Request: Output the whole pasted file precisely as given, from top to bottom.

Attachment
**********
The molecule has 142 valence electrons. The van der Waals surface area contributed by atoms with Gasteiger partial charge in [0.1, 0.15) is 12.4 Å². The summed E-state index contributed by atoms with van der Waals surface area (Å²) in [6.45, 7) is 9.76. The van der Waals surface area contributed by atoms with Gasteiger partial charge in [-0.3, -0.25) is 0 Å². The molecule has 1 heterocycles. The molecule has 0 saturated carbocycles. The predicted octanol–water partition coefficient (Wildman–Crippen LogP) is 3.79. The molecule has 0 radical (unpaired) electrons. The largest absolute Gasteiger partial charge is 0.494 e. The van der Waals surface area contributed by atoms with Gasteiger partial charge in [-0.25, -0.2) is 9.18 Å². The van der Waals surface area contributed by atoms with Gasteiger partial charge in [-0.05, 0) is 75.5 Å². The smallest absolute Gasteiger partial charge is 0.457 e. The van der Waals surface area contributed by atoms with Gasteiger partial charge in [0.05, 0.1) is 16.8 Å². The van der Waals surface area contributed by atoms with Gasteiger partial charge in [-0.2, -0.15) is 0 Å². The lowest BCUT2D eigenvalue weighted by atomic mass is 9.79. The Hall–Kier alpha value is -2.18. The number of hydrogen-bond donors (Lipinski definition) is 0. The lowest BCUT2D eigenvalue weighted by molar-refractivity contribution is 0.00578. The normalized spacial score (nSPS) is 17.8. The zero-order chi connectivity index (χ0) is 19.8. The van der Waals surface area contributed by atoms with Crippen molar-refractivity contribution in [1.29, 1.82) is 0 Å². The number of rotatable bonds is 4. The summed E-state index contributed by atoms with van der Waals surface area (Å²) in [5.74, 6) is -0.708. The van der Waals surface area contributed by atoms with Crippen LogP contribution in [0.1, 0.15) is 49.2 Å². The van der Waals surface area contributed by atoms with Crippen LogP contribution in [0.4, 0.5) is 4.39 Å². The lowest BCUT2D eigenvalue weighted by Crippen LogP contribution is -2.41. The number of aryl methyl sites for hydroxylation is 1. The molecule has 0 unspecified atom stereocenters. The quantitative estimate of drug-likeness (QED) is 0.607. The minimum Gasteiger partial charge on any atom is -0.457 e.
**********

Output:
The molecule has 142 valence electrons. The van der Waals surface area contributed by atoms with Gasteiger partial charge in [0.1, 0.15) is 12.4 Å². The summed E-state index contributed by atoms with van der Waals surface area (Å²) in [6.45, 7) is 9.76. The van der Waals surface area contributed by atoms with Gasteiger partial charge in [-0.3, -0.25) is 0 Å². The molecule has 1 heterocycles. The molecule has 0 saturated carbocycles. The predicted octanol–water partition coefficient (Wildman–Crippen LogP) is 3.79. The molecule has 0 radical (unpaired) electrons. The largest absolute Gasteiger partial charge is 0.494 e. The van der Waals surface area contributed by atoms with Gasteiger partial charge in [-0.25, -0.2) is 9.18 Å². The van der Waals surface area contributed by atoms with Gasteiger partial charge in [-0.05, 0) is 75.5 Å². The smallest absolute Gasteiger partial charge is 0.457 e. The van der Waals surface area contributed by atoms with Gasteiger partial charge in [0.05, 0.1) is 16.8 Å². The van der Waals surface area contributed by atoms with Gasteiger partial charge in [-0.2, -0.15) is 0 Å². The lowest BCUT2D eigenvalue weighted by atomic mass is 9.79. The Hall–Kier alpha value is -2.18. The number of hydrogen-bond donors (Lipinski definition) is 0. The lowest BCUT2D eigenvalue weighted by molar-refractivity contribution is 0.00578. The normalized spacial score (nSPS) is 17.8. The zero-order chi connectivity index (χ0) is 19.8. The van der Waals surface area contributed by atoms with Crippen molar-refractivity contribution in [1.29, 1.82) is 0 Å². The number of rotatable bonds is 4. The summed E-state index contributed by atoms with van der Waals surface area (Å²) in [5.74, 6) is -0.708. The van der Waals surface area contributed by atoms with Crippen LogP contribution in [0.1, 0.15) is 49.2 Å². The van der Waals surface area contributed by atoms with Crippen LogP contribution in [0.4, 0.5) is 4.39 Å². The lowest BCUT2D eigenvalue weighted by Crippen LogP contribution is -2.41. The number of aryl methyl sites for hydroxylation is 1. The molecule has 0 unspecified atom stereocenters. The quantitative estimate of drug-likeness (QED) is 0.607. The minimum Gasteiger partial charge on any atom is -0.457 e.